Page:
SodaStream Shares Plunge To All-Time Low On 53% Income Decline
Shares of SodaStream International were down close to 18% in pre-market trading Tuesday setting up the stock to open below $23 for the first time ever. The stock’s previously low of $27.44 was hit on Monday as shares were down 42.7% year-to-date before the morning plunge.
In a preliminary earnings report released Tuesday SodaStream estimated its third quarter revenue will come in at $125 million, down 13.5% from the same period last year and more than $25 million short of Wall Street analysts’ consensus call for modest year-over-year growth. The home carbonation system maker says its operating income will be approximately $8.5 million, down 52.8% from the same period last year.
The Israeli company’s 2014 woes began in early January when, in a preliminary earnings release similar to Tuesday’s, it told investors 2013 earnings would be 23% lower than it had forecast earlier. Things appeared to be getting worse in February when Coca-Cola and Green Mountain Coffee announced a partnership to develop an at-home soda making system.
The Israeli company’s 2014 woes began in early January when, in a preliminary earnings release similar to Tuesday’s, it told investors 2013 earnings would be 23% lower than it had forecast earlier.
What's wrong with those israelis? Don't they know that all they have to do is a share buyback? They could buy back every outstanding share except one and then any sales they made would look great on their EPS statement.
NEW YORK (TheStreet) -- Shares of SodaStream International (SODA - Get Report) fell 8.47% to $17.29 in morning trading Wednesday after the home carbonation product manufacturer reported its fourth-quarter earnings.
Adjusted earnings soared to $7.5 million, or 35 cents a share, from $700,000, or 3 cents a share, from the same period one year earlier. This beat the FactSet consensus estimate of earnings of 17 cents a share.
Revenue dropped to $126.5 million from $168.1 million, which missed the FactSet consensus estimate of $127.1 million. The company cited decreased demand for sparkling water makers and flavors in the U.S. during the holiday season.
it works perfectly if all you want is fizzy water.
sure, dividends can go up or down, but a company that is consistently paying out a dividend has proved it has some real earning power, and the guts to return some of its cash to the rightful owners, the shareholders. without that, it's much less certain that the company should even exist (from the shareholder's point of view).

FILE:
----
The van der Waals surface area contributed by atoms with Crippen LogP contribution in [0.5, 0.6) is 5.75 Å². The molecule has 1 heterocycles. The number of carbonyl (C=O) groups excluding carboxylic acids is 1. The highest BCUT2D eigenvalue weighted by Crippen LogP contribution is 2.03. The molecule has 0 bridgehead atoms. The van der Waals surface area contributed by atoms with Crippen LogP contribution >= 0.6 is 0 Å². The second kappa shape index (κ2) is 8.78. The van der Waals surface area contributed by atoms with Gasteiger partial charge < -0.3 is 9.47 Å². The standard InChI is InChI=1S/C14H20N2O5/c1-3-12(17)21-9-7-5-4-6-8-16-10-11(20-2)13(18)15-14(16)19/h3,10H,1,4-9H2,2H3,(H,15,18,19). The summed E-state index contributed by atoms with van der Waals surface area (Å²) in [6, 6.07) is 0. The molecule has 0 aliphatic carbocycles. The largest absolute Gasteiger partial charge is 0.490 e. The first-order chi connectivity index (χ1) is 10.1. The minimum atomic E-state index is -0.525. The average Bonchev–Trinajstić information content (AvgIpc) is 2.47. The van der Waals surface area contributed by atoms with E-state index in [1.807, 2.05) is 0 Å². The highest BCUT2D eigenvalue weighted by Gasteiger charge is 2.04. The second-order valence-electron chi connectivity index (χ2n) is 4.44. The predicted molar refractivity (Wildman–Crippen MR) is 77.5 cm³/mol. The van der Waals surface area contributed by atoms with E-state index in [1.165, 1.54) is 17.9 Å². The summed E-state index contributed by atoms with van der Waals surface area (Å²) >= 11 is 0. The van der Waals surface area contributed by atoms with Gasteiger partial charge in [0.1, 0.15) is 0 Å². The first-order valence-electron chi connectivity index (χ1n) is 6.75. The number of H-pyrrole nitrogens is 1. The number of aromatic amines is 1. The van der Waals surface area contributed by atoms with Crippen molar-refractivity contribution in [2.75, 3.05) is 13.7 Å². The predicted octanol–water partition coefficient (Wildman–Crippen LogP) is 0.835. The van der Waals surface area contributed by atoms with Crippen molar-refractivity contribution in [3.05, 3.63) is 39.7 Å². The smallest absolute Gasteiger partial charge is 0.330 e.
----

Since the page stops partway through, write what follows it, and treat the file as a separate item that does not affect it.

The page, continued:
I only buy stocks that pay dividends!!! I have no defined benefit pension plan, and never will. My plan is to just buy dividend paying stocks. When I have enough income from them, I can retire, or just not give a shit if I have a job or not.
I find it remarkable in that during a time when the market went up approx. 30%, you managed to find (and invest in) a stock that lost over 60% of its value. This (and your decision not to buy 15 years ago in Palo Alto) are your only two publicly announced financial moves. Are you always so snakebitten?
SodaStream International Ltd. SODA, -5.64% reported on Wednesday a second-quarter net profit that fell to $960,000, or 5 cents a share, from $9.2 million, or 43 cents a share, in the same period a year ago. Excluding non-recurring items, such as restructuring-related charges, adjusted earnings per share came to 17 cents, below the FactSet consensus of 31 cents. Revenue fell to $99.8 million from $141.2 million, below the FactSet consensus of $106.3 million, with sales in all geographic regions and in all product categories declining. Changes in currency rates reduced revenue by $16.9 million. Gross margin declined to 50.3% from 50.5%. "As we previously discussed, the first half of 2015 would be a challenging period due to implementation of our global restructuring and growth plan combined with changes in foreign currency exchange rates," said Chief Executive Daniel Birnbaum. The stock, which lost 3.3% in light premarket trade, has dropped 14% year to date through Tuesday, while the S&P 500 has gained 1.7%.
Regarding this company, the syrup might have more potential than the fizz. In America, supermarkets stock whole shelves of fruit juice "from concentrate" (mostly H2O), but they don't sell the concentrate (except FCOJ in the freezer section). In other countries, supermarkets sell the concentrate, which customers can store at room temperature. Better brands specify the brix or the fruit % (e.g., "97% fruit"). That's a much more efficient system compared to packaging and selling mostly H2O on American shelves, but the American system allows for more hidden markups: I've noticed American calorie counts dropping slowly, and labels saying "Lite", meaning they're reducing the % of fruit and increasing the % of H2O. The SODA people have a distribution chain that they could use to sell the concentrate that retails in other countries but not here.
Otherwise, making the H2O fizzy doesn't really add value IMO. Kids within a narrow age range might enjoy the increased flatulence (and apparently in Reseda even some of the adults can't think of anything better to do), but the acidity and increased carbon footprint tend usually to become less popular with adults. In beer and hard cider, CO2 is a byproduct of the fermentation process, but not the point; wine usually sells for more.
Boycotts, Divestments and Sanctions. Israel is the new South Africa of the past. It is a fascist state that hates all Muslims and makes blacks with right of return into second class citizens. It also commits war crimes daily on Palestinian lands. That is why Soda Stream became the poster child for BDS, saying it was from Israel when the plant was located on Palestinian lands.